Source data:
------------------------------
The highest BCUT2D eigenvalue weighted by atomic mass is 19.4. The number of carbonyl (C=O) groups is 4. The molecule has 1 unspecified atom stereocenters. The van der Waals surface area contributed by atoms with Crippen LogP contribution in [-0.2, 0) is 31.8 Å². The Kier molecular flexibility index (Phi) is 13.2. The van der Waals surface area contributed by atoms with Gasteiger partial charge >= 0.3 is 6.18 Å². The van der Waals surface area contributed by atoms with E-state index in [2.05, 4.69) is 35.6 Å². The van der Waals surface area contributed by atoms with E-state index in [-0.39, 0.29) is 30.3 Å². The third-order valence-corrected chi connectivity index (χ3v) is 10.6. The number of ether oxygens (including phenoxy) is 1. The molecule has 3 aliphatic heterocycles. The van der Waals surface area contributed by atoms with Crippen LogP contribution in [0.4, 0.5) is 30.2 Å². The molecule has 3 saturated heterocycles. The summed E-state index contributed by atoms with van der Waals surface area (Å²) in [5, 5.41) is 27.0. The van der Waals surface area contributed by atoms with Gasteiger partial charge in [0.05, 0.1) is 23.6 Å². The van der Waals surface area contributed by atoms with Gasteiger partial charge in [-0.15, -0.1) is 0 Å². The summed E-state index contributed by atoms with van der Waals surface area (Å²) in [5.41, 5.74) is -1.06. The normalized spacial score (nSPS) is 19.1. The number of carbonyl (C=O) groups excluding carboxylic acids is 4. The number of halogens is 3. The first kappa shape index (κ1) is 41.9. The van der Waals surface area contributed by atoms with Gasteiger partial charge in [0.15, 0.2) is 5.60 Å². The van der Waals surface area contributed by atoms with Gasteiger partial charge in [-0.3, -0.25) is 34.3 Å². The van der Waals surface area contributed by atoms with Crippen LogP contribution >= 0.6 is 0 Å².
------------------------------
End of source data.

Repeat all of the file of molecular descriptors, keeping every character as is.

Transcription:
The highest BCUT2D eigenvalue weighted by atomic mass is 19.4. The number of carbonyl (C=O) groups is 4. The molecule has 1 unspecified atom stereocenters. The van der Waals surface area contributed by atoms with Crippen LogP contribution in [-0.2, 0) is 31.8 Å². The Kier molecular flexibility index (Phi) is 13.2. The van der Waals surface area contributed by atoms with Gasteiger partial charge >= 0.3 is 6.18 Å². The van der Waals surface area contributed by atoms with E-state index in [2.05, 4.69) is 35.6 Å². The van der Waals surface area contributed by atoms with E-state index in [-0.39, 0.29) is 30.3 Å². The third-order valence-corrected chi connectivity index (χ3v) is 10.6. The number of ether oxygens (including phenoxy) is 1. The molecule has 3 aliphatic heterocycles. The van der Waals surface area contributed by atoms with Crippen LogP contribution in [0.4, 0.5) is 30.2 Å². The molecule has 3 saturated heterocycles. The summed E-state index contributed by atoms with van der Waals surface area (Å²) in [5, 5.41) is 27.0. The van der Waals surface area contributed by atoms with Gasteiger partial charge in [0.05, 0.1) is 23.6 Å². The van der Waals surface area contributed by atoms with Gasteiger partial charge in [-0.15, -0.1) is 0 Å². The summed E-state index contributed by atoms with van der Waals surface area (Å²) in [5.41, 5.74) is -1.06. The normalized spacial score (nSPS) is 19.1. The number of carbonyl (C=O) groups excluding carboxylic acids is 4. The number of halogens is 3. The first kappa shape index (κ1) is 41.9. The van der Waals surface area contributed by atoms with Gasteiger partial charge in [0.15, 0.2) is 5.60 Å². The van der Waals surface area contributed by atoms with Gasteiger partial charge in [-0.3, -0.25) is 34.3 Å². The van der Waals surface area contributed by atoms with Crippen LogP contribution >= 0.6 is 0 Å².